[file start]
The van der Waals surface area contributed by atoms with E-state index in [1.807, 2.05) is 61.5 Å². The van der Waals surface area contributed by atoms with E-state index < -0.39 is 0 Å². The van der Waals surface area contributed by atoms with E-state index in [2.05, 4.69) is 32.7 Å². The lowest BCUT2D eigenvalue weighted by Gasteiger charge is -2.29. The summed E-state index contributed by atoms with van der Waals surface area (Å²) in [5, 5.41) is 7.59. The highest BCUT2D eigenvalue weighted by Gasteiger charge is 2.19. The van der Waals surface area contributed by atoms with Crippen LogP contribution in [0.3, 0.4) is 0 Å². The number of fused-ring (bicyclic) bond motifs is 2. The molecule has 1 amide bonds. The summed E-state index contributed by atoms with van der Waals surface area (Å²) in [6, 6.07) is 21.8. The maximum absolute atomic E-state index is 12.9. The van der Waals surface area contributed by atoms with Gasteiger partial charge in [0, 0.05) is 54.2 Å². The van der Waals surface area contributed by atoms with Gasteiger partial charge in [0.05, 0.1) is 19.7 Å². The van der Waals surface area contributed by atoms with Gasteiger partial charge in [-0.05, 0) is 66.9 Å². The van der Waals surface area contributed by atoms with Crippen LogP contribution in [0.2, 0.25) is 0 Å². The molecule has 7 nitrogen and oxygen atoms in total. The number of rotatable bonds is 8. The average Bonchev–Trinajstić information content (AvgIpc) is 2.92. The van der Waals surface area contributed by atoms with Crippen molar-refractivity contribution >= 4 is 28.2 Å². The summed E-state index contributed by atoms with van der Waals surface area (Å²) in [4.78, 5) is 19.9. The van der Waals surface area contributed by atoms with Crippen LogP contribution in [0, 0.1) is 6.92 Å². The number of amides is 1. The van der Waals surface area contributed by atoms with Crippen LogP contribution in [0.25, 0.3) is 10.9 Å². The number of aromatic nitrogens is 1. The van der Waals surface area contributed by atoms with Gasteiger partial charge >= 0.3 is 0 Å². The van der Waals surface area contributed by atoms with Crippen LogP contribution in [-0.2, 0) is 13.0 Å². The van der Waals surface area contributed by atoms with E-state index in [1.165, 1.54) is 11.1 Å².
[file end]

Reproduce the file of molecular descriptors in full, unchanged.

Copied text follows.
The van der Waals surface area contributed by atoms with E-state index in [1.807, 2.05) is 61.5 Å². The van der Waals surface area contributed by atoms with E-state index < -0.39 is 0 Å². The van der Waals surface area contributed by atoms with E-state index in [2.05, 4.69) is 32.7 Å². The lowest BCUT2D eigenvalue weighted by Gasteiger charge is -2.29. The summed E-state index contributed by atoms with van der Waals surface area (Å²) in [5, 5.41) is 7.59. The highest BCUT2D eigenvalue weighted by Gasteiger charge is 2.19. The van der Waals surface area contributed by atoms with Crippen LogP contribution in [0.3, 0.4) is 0 Å². The number of fused-ring (bicyclic) bond motifs is 2. The molecule has 1 amide bonds. The summed E-state index contributed by atoms with van der Waals surface area (Å²) in [6, 6.07) is 21.8. The maximum absolute atomic E-state index is 12.9. The van der Waals surface area contributed by atoms with Gasteiger partial charge in [0, 0.05) is 54.2 Å². The van der Waals surface area contributed by atoms with Gasteiger partial charge in [0.05, 0.1) is 19.7 Å². The van der Waals surface area contributed by atoms with Gasteiger partial charge in [-0.05, 0) is 66.9 Å². The van der Waals surface area contributed by atoms with Crippen LogP contribution in [0.2, 0.25) is 0 Å². The molecule has 7 nitrogen and oxygen atoms in total. The number of rotatable bonds is 8. The average Bonchev–Trinajstić information content (AvgIpc) is 2.92. The van der Waals surface area contributed by atoms with Crippen molar-refractivity contribution >= 4 is 28.2 Å². The summed E-state index contributed by atoms with van der Waals surface area (Å²) in [4.78, 5) is 19.9. The van der Waals surface area contributed by atoms with Crippen LogP contribution in [0, 0.1) is 6.92 Å². The number of amides is 1. The van der Waals surface area contributed by atoms with Crippen LogP contribution in [0.25, 0.3) is 10.9 Å². The number of aromatic nitrogens is 1. The van der Waals surface area contributed by atoms with Gasteiger partial charge >= 0.3 is 0 Å². The van der Waals surface area contributed by atoms with Crippen LogP contribution in [-0.2, 0) is 13.0 Å². The van der Waals surface area contributed by atoms with E-state index in [1.165, 1.54) is 11.1 Å².